The Future of UH Hilo?

Pot, Planes, & YouTube Videos

Chancellor Straney on the future of UH Hilo

Editor-in-Chief Brian Wild

Photo Courtesy of the Office of the Chancellor

As silly as the title may sound, it’s not far off from what’s currently on the agenda for UH Hilo Chancellor Donald “Don” O. Straney. Now in his sixth year as chief executive of the University, Straney recently invited members of the media – including Ke Kalahea – to attend UH Hilo’s “Fall Media Coffee Hour,” which took place in the conference room of the Administration building.

Donald Straney
Donald Straney

In that meeting, held on the morning of Sept. 21, Straney discussed with those present his priorities for UH Hilo in the months and years ahead. Below is a list of topics covered at the meeting, including questions asked by Ke Kalahea:

What is the overall status of enrollment at UH Hilo – especially concerning student recruitment and retention?

According to Chancellor Straney, who at the time of the meeting only had “tentative numbers,” enrollment is currently “down on the order of 160 students from last year. That’s overall, which continues a decline of several years – which is not what we wanted to see at all. We had planned to be down about 1.5 percent; I think we’re down on the order of four [percent.]”

In an attempt to reassure those worried by these statistics, the Chancellor continued to elaborate on the numbers, saying that “there are two pieces of good news related to that. One is that this is part of a trend across the state and across the U.S. Enrollments continue to decline; they’re down about the same at Mānoa – if not a little bit more – they’re down at the community colleges, they’re down on the mainland. The only place that’s up [in Hawai‘i] is West O‘ahu.” Students who enrolled at UH West O‘ahu, however, generally did not “apply to come to Hilo… they’re recruiting students from West O‘ahu to go there, and they’re not eating our lunch of Mānoa’s lunch. They [West O‘ahu] have – still – classrooms to fill, and they’re being very aggressive about recruiting in their local region and doing it successfully.” Another prominent feature of West O‘ahu’s recruiting success lies in the early college program: “getting high school kids to take college classes during their junior and senior year – they’ve done that more than we have,” Straney said.

Aside from lower enrollment rates nationwide, “the other piece of good news is that new students here are almost exactly the same number as last year – I think we’re off by six, that’s a rounding error in numbers this big. So the decline is not in our ability to attract new students, we’ve stopped that decline. And if Admissions continues doing what it’s doing that should be able to reverse, and then it’s a question of how do we keep the students who are here,” Straney said.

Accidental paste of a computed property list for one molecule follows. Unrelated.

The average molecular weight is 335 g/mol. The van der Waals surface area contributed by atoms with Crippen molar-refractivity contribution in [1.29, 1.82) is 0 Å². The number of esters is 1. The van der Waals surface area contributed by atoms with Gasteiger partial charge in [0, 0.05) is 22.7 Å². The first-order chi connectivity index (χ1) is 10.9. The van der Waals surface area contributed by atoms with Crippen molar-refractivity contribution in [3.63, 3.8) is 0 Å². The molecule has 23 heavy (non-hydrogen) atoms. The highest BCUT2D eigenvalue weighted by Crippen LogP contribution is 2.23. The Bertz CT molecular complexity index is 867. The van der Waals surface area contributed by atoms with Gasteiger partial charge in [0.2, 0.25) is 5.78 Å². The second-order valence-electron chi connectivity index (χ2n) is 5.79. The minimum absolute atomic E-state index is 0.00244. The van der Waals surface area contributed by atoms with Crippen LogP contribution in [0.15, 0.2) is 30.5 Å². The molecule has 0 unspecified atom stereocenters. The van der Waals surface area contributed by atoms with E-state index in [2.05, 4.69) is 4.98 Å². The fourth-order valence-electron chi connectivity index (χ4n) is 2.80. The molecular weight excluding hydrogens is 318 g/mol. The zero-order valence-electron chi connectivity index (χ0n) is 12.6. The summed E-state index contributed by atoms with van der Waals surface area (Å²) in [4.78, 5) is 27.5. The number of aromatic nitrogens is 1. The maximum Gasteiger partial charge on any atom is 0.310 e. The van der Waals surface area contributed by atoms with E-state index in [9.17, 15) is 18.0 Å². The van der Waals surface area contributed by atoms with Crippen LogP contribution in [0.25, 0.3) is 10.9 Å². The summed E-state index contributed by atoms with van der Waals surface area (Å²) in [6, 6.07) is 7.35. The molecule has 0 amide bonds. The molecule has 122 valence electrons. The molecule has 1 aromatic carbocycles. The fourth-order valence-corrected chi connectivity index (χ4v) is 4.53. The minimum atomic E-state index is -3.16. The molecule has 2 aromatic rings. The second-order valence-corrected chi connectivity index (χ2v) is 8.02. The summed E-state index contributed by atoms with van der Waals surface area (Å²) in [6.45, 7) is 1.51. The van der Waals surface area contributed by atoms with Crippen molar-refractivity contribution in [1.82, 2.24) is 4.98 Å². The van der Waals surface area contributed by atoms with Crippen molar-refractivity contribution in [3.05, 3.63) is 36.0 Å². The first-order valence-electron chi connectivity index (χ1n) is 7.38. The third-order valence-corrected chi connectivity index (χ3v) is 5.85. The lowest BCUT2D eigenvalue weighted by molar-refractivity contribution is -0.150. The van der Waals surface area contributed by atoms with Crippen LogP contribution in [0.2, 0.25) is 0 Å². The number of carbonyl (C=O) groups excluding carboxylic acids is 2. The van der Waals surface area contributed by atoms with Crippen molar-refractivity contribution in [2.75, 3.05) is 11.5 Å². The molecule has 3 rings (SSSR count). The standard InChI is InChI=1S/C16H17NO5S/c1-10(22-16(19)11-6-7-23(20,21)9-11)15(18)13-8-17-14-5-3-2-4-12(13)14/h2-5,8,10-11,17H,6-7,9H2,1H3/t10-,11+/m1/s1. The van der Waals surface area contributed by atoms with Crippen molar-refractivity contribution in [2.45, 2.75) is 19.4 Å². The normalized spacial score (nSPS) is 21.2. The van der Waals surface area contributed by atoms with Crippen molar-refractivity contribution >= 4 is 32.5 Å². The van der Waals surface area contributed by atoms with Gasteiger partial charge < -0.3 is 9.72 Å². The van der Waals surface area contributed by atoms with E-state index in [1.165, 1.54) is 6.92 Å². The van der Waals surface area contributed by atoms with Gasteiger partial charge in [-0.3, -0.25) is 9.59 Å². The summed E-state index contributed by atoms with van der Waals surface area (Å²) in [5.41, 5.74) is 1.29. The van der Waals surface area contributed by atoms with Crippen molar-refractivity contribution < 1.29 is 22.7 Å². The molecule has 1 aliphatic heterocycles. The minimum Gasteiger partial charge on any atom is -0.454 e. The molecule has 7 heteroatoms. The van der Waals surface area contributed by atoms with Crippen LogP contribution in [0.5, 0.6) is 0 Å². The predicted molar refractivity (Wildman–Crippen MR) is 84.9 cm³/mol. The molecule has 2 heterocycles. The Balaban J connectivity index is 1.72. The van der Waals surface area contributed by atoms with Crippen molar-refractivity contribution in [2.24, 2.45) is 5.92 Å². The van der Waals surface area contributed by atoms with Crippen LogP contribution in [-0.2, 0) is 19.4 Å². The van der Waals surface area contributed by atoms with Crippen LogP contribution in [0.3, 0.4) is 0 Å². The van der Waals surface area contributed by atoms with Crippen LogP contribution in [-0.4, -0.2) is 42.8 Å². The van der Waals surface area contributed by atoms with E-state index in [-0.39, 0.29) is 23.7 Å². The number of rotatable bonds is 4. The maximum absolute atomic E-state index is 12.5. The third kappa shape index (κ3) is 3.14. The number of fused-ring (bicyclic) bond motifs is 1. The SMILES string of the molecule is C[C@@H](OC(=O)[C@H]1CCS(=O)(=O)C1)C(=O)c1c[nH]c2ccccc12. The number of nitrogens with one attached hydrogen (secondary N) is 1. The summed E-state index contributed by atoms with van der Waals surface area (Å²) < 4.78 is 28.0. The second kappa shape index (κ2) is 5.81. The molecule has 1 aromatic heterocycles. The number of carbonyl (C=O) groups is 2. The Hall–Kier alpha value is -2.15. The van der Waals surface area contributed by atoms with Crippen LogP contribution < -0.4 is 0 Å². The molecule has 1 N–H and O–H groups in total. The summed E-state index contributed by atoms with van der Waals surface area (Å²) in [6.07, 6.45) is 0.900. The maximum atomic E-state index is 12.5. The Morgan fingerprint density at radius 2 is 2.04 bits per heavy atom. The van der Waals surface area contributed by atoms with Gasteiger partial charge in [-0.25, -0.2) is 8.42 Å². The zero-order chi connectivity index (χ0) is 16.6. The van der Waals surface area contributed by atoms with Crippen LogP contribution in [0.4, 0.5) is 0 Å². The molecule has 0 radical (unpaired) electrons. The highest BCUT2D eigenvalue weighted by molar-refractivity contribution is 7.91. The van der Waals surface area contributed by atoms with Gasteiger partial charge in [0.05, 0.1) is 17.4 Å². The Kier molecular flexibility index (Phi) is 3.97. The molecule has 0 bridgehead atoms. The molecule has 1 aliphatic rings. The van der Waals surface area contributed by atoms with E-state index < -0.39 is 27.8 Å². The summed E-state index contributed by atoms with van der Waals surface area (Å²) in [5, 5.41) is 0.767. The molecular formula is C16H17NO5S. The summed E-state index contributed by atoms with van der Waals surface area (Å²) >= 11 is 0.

To understand how critical retention is for UH Hilo’s enrollment, the Chancellor explained that “last year, the retention of freshmen to the fall of their sophomore year was 63%. So in very round numbers, we lost one out of three, and that number has been pretty similar for a number of years,” Straney said. “We’ve retained as many as seven out of 10… as recently as 2010,” the year Straney first became Chancellor. “But that [current] number has to change in order for the sophomore to junior number to change – and so we’re putting some effort this year on looking at what can we do with freshman, to improve the probability that they come back as sophomores. Straney continued, saying: “We’ve done exit surveys… and we lose students for every reason under the sun. There’s no single burning issue… Frequently, though, there’s a constellation of reasons around money, family, obligations outside of school, work.”

The Chancellor further stated that, generally speaking, “students who come here from the Mainland are retained at a lesser rate than students from down the road.” Straney believes this is partly due to a lack of information on the part of new students; he recalled “this one story about the student who called Admissions from the airport and said, “So how do I get to campus? I’m here to start; the taxi driver doesn’t know how to get there.” And Admissions comes and goes, “Which airport are you at?” It was Honolulu. So sometimes if you come from the mainland, you didn’t quite know where you were going. Maybe you were expecting sand and surf.”

Ultimately, Straney said, “the challenge for Admissions is to recruit students who will succeed here. And, for out-of-state students, that means students who haven’t been here, more often than not – because unlike the Mainland, there aren’t a lot of kids from Iowa who drop by the college tours to see what Hilo’s like; we have some, but it isn’t as likely. So it’s been important for us to look at how we’re recruiting students, and admissions has just rolled out a new set of recruiting materials… One person I heard describe [the old recruiting material] as ‘It looks like a brochure for a summer camp.’”

As a result, the Chancellor asserts that the Office of Admissions will not rely on any “rosy pictures” of UH Hilo. “It has to be an authentic view of who we are and that’s what we’ve tried to capture here… Part of the challenge is to convince people that UH Hilo isn’t a four-year community college, where you come and you go as you will,” Straney said. What makes UH Hilo different from other colleges, Straney believes, is that “it’s in a great part of the world. And it’s not so much this is where you come to have fun, but the theme that they’ve used throughout this is that this is where you come to be inspired. So the whole message has changed from, sort of, the adventure-type language to ‘How are you going to be different by coming here?’ And pictures of the stuff that you can do, and the things that distinguish us… trying to send the message that you come here to get something out of it personally, and we do this because, frankly, we’re inspired by the work that the students do.”

The Admissions office recently released a YouTube video geared towards attracting new applicants. Does this video mark a new beginning in student recruitment?

From the Chancellor’s perspective, the answer is yes. “We haven’t used a video before; that’s a three-minute video, and it’s on the Admissions website. They’re working to cut it down to a 30-second video that might be used in a television commercial… something that sort of teases you to say, ‘I want to know more,’” Straney said.

What specific goals are in place for increasing enrollment at UH Hilo?

In the Chancellor’s words, “Yes… at the moment, we’re the only campus that has told the Board of Regents what our enrollment goal is, and the Board is asking each campus to do that this year. We were at 4,000 students when I came here in 2010, and that’s where I want to be again in five years.” For comparison, Straney mentioned that the approximate number of students currently enrolled at UH Hilo is 3,680. With a difference in over 300 students from 2010, “we have some ground to make up; [2010] was when our [freshman] retention rate was about 70 percent,” Straney said. With additional construction for the pharmacy school underway, are there any new construction projects set to go forward in the near future?